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The Death of Stalin

The Death of Stalin

Edwin Arnaudin: Though based on a comic book series, The Death of Stalin has writer/director Armando Iannucci’s fingerprints all over it. The man behind the decidedly modern political satires In the Loop and HBO’s Veep once more deals in rapid-fire comedy and childish, power-hungry adults making decisions with global consequences. That approach works wonders for me in a contemporary setting, but do you think his brand of humor translates well to early 1950s Moscow?

Bruce Steele: I would say yes, although he has had to modify his approach a bit, since he’s making satire out of historical atrocities, a tricky business. I would recommend Iannucci’s In the Loop, a fast-paced British political farce, but I tired quickly of Veep, which had too many stupid people doing stupid things to hold my interest. The upside to Stalin is that these are not stupid people, for the most part, and the stakes couldn’t be higher. I’m pretty sure the audience’s discomfort over the film’s flippant treatment of torture and executions is intentional. Did you wince a lot?

Edwin: I did! Even with six seasons of Veep in my viewing history (Iannucci departed the show after the fourth), its biting, insult-based humor still stings and I had a similar experience here. The blunt violence on display in Stalin is a new touch, but feels consistent with the verbal slaughter his past characters have doled out and necessary to properly convey an extremely dangerous situation.

Bruce: My problem with Veep was that it mostly seemed petty. The insults were often funny, but the real human impact of governing didn’t seem a concern. But here Iannucci’s dealing with historical figures whose criminal insensitivity to human suffering is really the point. He and his many co-writers do a good job, I thought, of giving each awful man his own pathology. And thank goodness, unlike the abysmal Red Sparrow, almost everyone in the cast just speaks in his own accent. Did you have a favorite?


Edwin: It’s an easy choice, but I’ve got to go with Steve Buscemi’s Nikita Khrushchev. As you note, there’s an extra layer of fun with having most of the performers talk as they normally would, and casting the story's biggest non-Stalin figure with one of our most oddball and distinctly American character actors in fluent Brooklynese is consistently hilarious. Who stands out to you?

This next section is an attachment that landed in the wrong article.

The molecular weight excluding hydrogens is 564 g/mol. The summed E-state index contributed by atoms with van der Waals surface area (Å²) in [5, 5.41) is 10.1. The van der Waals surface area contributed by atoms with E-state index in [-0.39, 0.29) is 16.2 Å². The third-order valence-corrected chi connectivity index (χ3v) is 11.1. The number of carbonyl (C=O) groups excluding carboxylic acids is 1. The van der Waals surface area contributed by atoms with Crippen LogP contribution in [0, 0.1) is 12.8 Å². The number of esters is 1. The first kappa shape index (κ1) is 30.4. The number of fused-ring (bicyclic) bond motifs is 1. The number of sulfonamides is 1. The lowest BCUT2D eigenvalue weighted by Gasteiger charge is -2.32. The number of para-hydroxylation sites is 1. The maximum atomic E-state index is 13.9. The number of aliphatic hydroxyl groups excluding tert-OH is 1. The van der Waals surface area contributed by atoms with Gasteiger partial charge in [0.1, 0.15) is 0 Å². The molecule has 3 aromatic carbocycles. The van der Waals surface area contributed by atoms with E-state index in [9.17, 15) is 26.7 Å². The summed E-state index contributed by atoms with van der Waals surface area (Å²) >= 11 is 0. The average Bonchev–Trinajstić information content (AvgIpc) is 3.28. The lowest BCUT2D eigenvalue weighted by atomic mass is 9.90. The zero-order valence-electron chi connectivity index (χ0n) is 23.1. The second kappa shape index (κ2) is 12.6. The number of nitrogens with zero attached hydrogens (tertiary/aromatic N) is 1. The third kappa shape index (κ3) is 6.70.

Bruce: Our echo chamber is back! Yes, definitely Buscemi. This performance isn’t especially fresh for the actor, but there’s no one better at playing an egoist who’s unfazed by bloodshed, or who sees violence merely as either a tool to get what he wants or an irksome impediment — think Reservoir Dogs, Fargo and Boardwalk Empire. I’d give Jeffrey Tambor a close second as Malenkov, Stalin’s jittery lapdog deputy and inept successor. It’s quite a shift from Transparent.

Edwin: Malenkov is a textbook Iannucci buffoon and has a good deal in common with Tambor's George Bluth from Arrested Development. Also fun in the tradition of Peter Capaldi's no-nonsense Malcolm Tucker from In the Loop is Jason Isaacs, earning laughs while remaining his usual fierce self as over-decorated military leader Zhukov. Then there’s Rupert Friend as Stalin’s inept son and Paddy Considine as a stressed out radio producer, whose exploits nicely bookend the film. It’s a strong ensemble for sure.


Bruce: I agree. Isaacs especially is a welcome addition to the ensemble, showing up at least a third of the way into the movie, just when it needs a good kick. Perhaps because it’s based (loosely) on facts, Stalin isn’t as snappy as Iannucci’s other works. He can’t just keep cracking jokes; he’s got history to impart. So the movie has stretches of exposition — rounding people up, protestors facing rifles, and so on — that sober you up.

Edwin: …only to be followed by more jokes. Even in its darkest moments, the cast finds room for something silly. The lines and slapstick don’t always connect, but they keep the mood from becoming overly bleak. As for its educational aspects, I won’t be giving a history lecture any time soon with this film as my primary source, but it does make me want to look up basic bios of the central players and compare them with their onscreen versions.

Bruce: Well, it just so happens there’s an Asheville Movie Guys screening of the movie at 7 p.m. March 26 at the Fine Arts Theatre in downtown Asheville, and that’s one of the things we’ll be doing! Better warm up your Wikipedia.

Edwin: I look forward to it, and to seeing Stalin with an audience. Much as I enjoyed my first viewing, home alone on my laptop’s screen, I’m curious if Monday's communal experience will bump my A-minus up half a grade.

Bruce: I’m also keen to see an audience’s reaction, and to enjoy the film with more company than my cats, who don’t laugh much. I do think it’s a difficult movie in many ways, and borderline offensive for anyone sympathetic to Stalin’s victims, but I’m also confident that Iannucci is aware of that and barreled forward, energized by the challenge. He succeeds more than not, but I’ll start with a B-plus grade and see how that changes with better viewing circumstances. Looking forward to March 26! And for anyone who has read this far, I’ll tease another special feature at that screening: Birthday cake! I’ll say no more.

Grade: A-minus. Rated R. Now playing at the Fine Arts Theatre

(Photos: IFC Films)

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